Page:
Minister of Justice Jón Gunnarsson will meet with the National Federation of Icelandic Police (Landssamband lögreglumanna) and police commissioners to discuss the possibility of arming Icelandic police with tasers, RÚV reports. The Federation says tasers would not be useful in situations where the attacker is armed with a firearm. If tasers were introduced into the force, it would be according to strict regulations, the Minister stated.
Would not be used against guns
Two shootings occurred in Reykjavík this month, just days apart, sparking a conversation about whether Icelandic Police’s standard equipment of pepper spray and clubs is sufficient. Research shows that police officers, the government, and the general public are all of the opinion that firearms are not necessary for police. Still, the number of police cases involving weapons (both knifes and guns) has increased in recent years, leading the force to reconsider what should be included in standard equipment.
The National Federation of Icelandic Police stated in a press release that the discussion surrounding tasers is not directly linked to the two shootings, and that tasers would not be used in situations where attackers are armed with firearms. “However, such equipment must be investigated thoroughly to ensure police officers’ safety, but it should be borne in mind that such equipment will not be used when firearms are used,” the press release reads.
Read More: Two Shootings Cause Concern Among Reykjavík Residents
“This development is alarming and something we do not want to see continue. We want to try and put an end to this in our society. We enjoy a lot of security here in Iceland and we want to ensure that residents are safe. At the same time, we must ensure that police can respond appropriately, protect themselves and residents,” the Minister of Justice stated in a radio interview this morning. “We want to try and put an end to this in our society. We enjoy a lot of security here in Iceland and we want to ensure that residents are safe. At the same time, we must ensure that police can respond appropriately, protect themselves and residents. We are considering whether it might be appropriate to take the step of introducing these electric weapons, which have been used a lot abroad. Including in neighbouring countries.”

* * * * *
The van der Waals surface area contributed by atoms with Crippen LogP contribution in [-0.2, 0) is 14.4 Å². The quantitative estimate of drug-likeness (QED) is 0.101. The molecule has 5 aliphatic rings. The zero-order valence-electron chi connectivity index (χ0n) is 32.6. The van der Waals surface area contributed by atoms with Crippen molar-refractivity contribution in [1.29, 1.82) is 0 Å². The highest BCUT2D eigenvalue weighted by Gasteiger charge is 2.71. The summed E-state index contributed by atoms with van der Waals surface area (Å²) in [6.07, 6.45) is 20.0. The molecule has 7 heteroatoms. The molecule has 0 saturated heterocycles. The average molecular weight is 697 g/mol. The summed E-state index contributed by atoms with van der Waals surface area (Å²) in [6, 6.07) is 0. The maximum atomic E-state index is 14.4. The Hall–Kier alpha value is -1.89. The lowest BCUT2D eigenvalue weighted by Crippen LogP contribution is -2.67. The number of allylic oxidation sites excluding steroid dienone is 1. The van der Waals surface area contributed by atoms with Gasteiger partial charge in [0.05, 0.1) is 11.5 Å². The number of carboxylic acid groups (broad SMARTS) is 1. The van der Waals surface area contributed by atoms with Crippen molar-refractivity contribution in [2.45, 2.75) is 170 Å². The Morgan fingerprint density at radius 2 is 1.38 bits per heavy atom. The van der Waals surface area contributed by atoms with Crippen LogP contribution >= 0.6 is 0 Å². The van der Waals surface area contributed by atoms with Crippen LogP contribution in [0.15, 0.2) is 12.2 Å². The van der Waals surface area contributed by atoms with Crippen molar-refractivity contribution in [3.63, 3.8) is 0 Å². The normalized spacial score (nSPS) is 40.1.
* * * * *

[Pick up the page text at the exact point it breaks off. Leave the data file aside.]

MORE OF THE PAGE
The Minister stated that tasers would help police officers avoid conflicts involving clubs, which are more likely to cause physical injury in arrests, according to some studies. The call to consider the use of tasers has come from the ranks of police, according to Jón. “I hear that and I am listening. I’m going to meet with them and afterwards, we will decide whether we take that step. And then we will do that according to very strict regulations.”